Currently, there are no effective treatments for human cocaine addiction, underscoring the need for additional treatment strategies. A novel strategy we focus on in the present proposal makes use of the normal daily rhythms that we and others have found to alter sensitivity to the rewarding effects of drugs such as cocaine. The suprachiasmatic nucleus (SCN) is a prime candidate for generating these time-of-day effects. The SCN neurons and their projections to other brain regions, including the ventral tegmental area (VTA), nucleus accumbens and medial prefrontal cortex (mPFC), synchronize behaviors to the daily light:dark cycle. The so-called clock genes generate the daily oscillation in SCN activity. Forebrain neurons implicated in addictive behaviors also express clock genes, and may be entrained by the SCN. However, we do not know if the SCN alone produces the time-of-day variation in cocaine-seeking behavior, or if time- of-day effects on cocaine-seeking are also influenced by clock genes in dopaminergic brain regions. The proposed studies will directly examine the contribution of the SCN and CLOCK protein expression in the SCN and VTA on cocaine-seeking behavior. Our recent studies indicate a strong influence by the SCN for time-of-day effects on extinction of cocaine-seeking behavior in a conditioned place preference (CPP) paradigm. In addition, time-of-day effects on cocaine-primed reinstatement of CPP appear to be influenced by rhythms originating outside the SCN. We have also discovered diurnal variation in expression of the dopamine transporter (DAT) protein. We propose the following three Specific Aims: 1) Determine the contribution of the SCN and photoperiod to time-of-day variation in the extinction rate of cocaine-induced CPP and DAT protein levels 2) Determine the contribution of extra-SCN dopamine brain regions and photoperiod to time-of-day variation in the reinstatement of cocaine-induced CPP 3) Determine the contribution of CLOCK protein in the SCN and VTA neurons to the time-of-day variation in reinstatement of cocaine CPP Aims 1 and 2 will use sham and SCN-lesioned rats and test cocaine extinction and reinstatement under constant darkness to define the role of the SCN and extra-SCN brain regions on time-of-day variation in cocaine-seeking behavior.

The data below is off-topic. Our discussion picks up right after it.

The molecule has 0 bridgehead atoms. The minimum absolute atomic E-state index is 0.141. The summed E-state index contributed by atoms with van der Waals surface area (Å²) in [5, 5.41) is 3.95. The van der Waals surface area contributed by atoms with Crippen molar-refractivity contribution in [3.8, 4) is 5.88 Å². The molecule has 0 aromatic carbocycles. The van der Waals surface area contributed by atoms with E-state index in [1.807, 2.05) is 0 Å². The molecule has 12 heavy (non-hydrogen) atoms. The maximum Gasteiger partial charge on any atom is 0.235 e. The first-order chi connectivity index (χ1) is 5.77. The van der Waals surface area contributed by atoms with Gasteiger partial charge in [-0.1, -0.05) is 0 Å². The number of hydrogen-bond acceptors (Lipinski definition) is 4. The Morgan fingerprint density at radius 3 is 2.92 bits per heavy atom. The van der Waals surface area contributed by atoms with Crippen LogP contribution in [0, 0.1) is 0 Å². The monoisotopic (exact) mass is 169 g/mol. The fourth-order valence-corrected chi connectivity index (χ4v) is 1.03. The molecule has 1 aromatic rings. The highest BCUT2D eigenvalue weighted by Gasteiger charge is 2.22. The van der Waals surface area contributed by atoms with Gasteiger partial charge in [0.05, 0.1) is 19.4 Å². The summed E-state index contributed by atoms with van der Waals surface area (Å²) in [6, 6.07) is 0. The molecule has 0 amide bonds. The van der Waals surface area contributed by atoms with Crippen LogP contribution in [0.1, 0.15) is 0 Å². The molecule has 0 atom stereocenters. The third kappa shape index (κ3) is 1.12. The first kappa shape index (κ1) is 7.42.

Aim 3 will use antisense oligonucleotides injected in the SCN and VTA to assess the influence of clocks in these regions on time-of-day variation in cocaine-seeking behavior. Relevance to Public Health: The proposed work is significant because it is expected to provide knowledge that can be used to develop novel treatment approaches for cocaine and perhaps other drug addictions. In addition, the knowledge gained is expected to offer insight into the individual differences in susceptibility to relapse in humans.PROJECT NARRATIVE Currently, there are no effective treatments for human cocaine addiction, underscoring the need for additional treatment strategies. A novel strategy we focus on in the present proposal makes use of the normal daily light:dark rhythms that alter sensitivity to the rewarding effects of drugs such as cocaine. Our contribution will be to provide detailed information about the regulation of time-of-day variation in cocaine- seeking behavior by the major biological clock and other brain regions. Such knowledge is significant because it will provide the means to develop novel treatment approaches for cocaine and perhaps other drug addictions.
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